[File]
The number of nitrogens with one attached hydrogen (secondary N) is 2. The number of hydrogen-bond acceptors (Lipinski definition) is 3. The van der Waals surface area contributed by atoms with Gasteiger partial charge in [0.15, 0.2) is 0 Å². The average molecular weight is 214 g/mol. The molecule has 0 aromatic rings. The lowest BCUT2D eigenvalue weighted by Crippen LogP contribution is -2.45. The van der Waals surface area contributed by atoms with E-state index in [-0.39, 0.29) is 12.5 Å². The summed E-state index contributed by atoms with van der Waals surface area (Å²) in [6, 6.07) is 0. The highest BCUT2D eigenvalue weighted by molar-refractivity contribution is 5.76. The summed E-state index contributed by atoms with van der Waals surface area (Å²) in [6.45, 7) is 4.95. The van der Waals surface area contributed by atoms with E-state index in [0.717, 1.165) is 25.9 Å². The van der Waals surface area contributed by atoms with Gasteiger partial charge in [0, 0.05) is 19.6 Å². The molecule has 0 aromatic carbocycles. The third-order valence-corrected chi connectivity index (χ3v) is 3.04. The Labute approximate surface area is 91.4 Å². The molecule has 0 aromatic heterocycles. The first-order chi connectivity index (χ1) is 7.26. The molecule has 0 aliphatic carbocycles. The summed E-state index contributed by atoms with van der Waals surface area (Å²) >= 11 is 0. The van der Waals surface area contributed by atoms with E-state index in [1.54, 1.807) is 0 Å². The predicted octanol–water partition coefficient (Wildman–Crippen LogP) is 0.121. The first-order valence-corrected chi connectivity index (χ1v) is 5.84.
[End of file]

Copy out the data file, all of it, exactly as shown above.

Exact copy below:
The number of nitrogens with one attached hydrogen (secondary N) is 2. The number of hydrogen-bond acceptors (Lipinski definition) is 3. The van der Waals surface area contributed by atoms with Gasteiger partial charge in [0.15, 0.2) is 0 Å². The average molecular weight is 214 g/mol. The molecule has 0 aromatic rings. The lowest BCUT2D eigenvalue weighted by Crippen LogP contribution is -2.45. The van der Waals surface area contributed by atoms with E-state index in [-0.39, 0.29) is 12.5 Å². The summed E-state index contributed by atoms with van der Waals surface area (Å²) in [6, 6.07) is 0. The highest BCUT2D eigenvalue weighted by molar-refractivity contribution is 5.76. The summed E-state index contributed by atoms with van der Waals surface area (Å²) in [6.45, 7) is 4.95. The van der Waals surface area contributed by atoms with E-state index in [0.717, 1.165) is 25.9 Å². The van der Waals surface area contributed by atoms with Gasteiger partial charge in [0, 0.05) is 19.6 Å². The molecule has 0 aromatic carbocycles. The third-order valence-corrected chi connectivity index (χ3v) is 3.04. The Labute approximate surface area is 91.4 Å². The molecule has 0 aromatic heterocycles. The first-order chi connectivity index (χ1) is 7.26. The molecule has 0 aliphatic carbocycles. The summed E-state index contributed by atoms with van der Waals surface area (Å²) >= 11 is 0. The van der Waals surface area contributed by atoms with E-state index in [1.54, 1.807) is 0 Å². The predicted octanol–water partition coefficient (Wildman–Crippen LogP) is 0.121. The first-order valence-corrected chi connectivity index (χ1v) is 5.84.